PhD project

How cells regulate chromosome segregation in mitosis and how this goes wrong in cancer

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Application deadline

31 March 2024

Human cells store their genetic information in 46 chromosomes. To maintain this vital genetic information, a complete set of chromosomes must be inherited precisely by each daughter cell after cell division. Errors in this process cause cell death and various human diseases, such as spontaneous miscarriage during pregnancy, genetic abnormalities and cancers. Our research goal is to understand the fundamental mechanisms that ensure accurate chromosome inheritance when cells divide. These mechanisms concern how chromosomes undergo structural changes involving sister chromatid resolution and compaction in early mitosis and how chromosomes efficiently and correctly interact with the mitotic spindle that subsequently moves chromosomes into the new daughter cells.  

Our group has been studying molecular mechanisms for these processes, using budding yeast and human cells. While budding yeast represents a simple model system to study evolutionarily conserved mechanisms, human cells provide information directly relevant to human diseases. Our group’s pioneering works in budding yeast revealed how chromosomes efficiently interact with the mitotic spindle and how errors in this process are subsequently corrected [1]. Moreover, in human cells, our group recently discovered a novel mechanism that defines chromosome positioning to facilitate interaction with the mitotic spindle [2]. We also developed a novel assay to analyse the structural changes of human chromosomes during early mitosis in live cells [3].  

A PhD student taking this project will study further details of these crucial mechanisms regulating chromosomes in mitosis, using advanced live-cell imaging, biochemical approaches and mathematical modelling. The aim of the project is not only to understand mechanisms in normal cells, but also to reveal how the mechanisms go wrong, leading to chromosome instability in cancer cells. Through this project, they will learn the latest methods in molecular cell biology such as CRISPR/Cas9 genome editing, siRNA and Live FISH as well as state-of-the-art microscopy including super resolution live-cell imaging and advanced AI-based image analyses.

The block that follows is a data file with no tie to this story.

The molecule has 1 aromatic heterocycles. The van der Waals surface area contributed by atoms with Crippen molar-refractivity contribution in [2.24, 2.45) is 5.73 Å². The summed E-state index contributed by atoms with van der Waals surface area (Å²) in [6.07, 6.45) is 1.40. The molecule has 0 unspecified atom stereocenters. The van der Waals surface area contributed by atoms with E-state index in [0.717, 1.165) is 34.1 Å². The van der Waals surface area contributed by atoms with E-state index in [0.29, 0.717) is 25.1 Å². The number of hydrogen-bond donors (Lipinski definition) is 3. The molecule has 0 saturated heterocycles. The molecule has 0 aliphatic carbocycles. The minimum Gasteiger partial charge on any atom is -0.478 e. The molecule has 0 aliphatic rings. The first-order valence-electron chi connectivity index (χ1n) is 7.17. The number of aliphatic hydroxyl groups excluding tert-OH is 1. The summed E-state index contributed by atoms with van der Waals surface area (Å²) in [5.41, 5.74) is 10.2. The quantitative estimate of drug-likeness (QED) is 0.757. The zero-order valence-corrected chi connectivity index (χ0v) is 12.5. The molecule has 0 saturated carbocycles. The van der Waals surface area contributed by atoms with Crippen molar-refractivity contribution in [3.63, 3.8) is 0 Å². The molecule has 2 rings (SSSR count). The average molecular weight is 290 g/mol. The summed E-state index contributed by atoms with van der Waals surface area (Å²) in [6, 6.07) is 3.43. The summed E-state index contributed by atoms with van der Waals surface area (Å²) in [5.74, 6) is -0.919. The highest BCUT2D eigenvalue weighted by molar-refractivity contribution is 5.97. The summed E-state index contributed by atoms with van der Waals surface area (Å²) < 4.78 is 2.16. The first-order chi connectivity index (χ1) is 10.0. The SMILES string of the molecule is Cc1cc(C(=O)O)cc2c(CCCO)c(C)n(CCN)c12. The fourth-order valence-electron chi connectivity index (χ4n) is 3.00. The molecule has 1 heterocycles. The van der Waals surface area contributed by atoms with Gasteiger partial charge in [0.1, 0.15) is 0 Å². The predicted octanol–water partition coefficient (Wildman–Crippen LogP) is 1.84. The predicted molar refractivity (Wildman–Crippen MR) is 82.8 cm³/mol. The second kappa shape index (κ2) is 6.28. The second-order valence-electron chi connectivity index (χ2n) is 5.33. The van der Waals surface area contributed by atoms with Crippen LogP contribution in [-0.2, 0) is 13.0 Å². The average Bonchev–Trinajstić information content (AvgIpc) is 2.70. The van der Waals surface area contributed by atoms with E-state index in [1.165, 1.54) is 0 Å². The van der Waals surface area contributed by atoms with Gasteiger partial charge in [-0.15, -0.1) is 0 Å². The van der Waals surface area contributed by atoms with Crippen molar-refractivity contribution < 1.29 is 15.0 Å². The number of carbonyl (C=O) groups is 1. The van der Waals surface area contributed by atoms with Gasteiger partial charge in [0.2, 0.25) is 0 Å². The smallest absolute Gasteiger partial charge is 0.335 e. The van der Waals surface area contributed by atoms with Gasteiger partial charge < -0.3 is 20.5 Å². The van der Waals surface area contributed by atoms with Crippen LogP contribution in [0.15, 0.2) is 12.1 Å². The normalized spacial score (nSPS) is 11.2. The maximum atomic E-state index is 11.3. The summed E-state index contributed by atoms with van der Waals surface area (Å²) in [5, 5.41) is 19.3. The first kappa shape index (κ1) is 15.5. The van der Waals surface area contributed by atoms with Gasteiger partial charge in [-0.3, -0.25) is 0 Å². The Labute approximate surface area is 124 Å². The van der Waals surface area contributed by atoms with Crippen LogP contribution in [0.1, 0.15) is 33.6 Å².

[1]   [1] Doodhi H., Kasciukovic T., Clayton L. & Tanaka T.U. Aurora B switches relative strength of kinetochore–microtubule attachment modes for error correction. J. Cell Biol. 220, e202011117 (2021). 

[2] Booth AJR et al. Contractile actomyosin network on nuclear envelope remnants positions chromosomes for mitosis. eLife 8, e46902 (2019). 

[3]   [3] Eykelenboom, J.K., Gierlinski, M., Yue, Z., Hegarat, N., Pollard, H., Fukagawa, T., Hochegger, H., & Tanaka, T.U. Live imaging of marked chromosome regions reveals their dynamic resolution and compaction in mitosis. J. Cell Biol. 218, 1531-52 (2019).

How to apply

This project is open to self-funded and externally sponsored applicants, standard entry dates are January and September but we will consider applications year round. If you are interested in applying, please contact the supervisor directly in the first instance to discuss further, principal supervisors will ask you about your qualifications and your research experience to determine your suitability for the project. You will also be asked to indicate how you intend to fund your PhD (PhD fee information can be found here).

For general enquiries, contact


Principal supervisor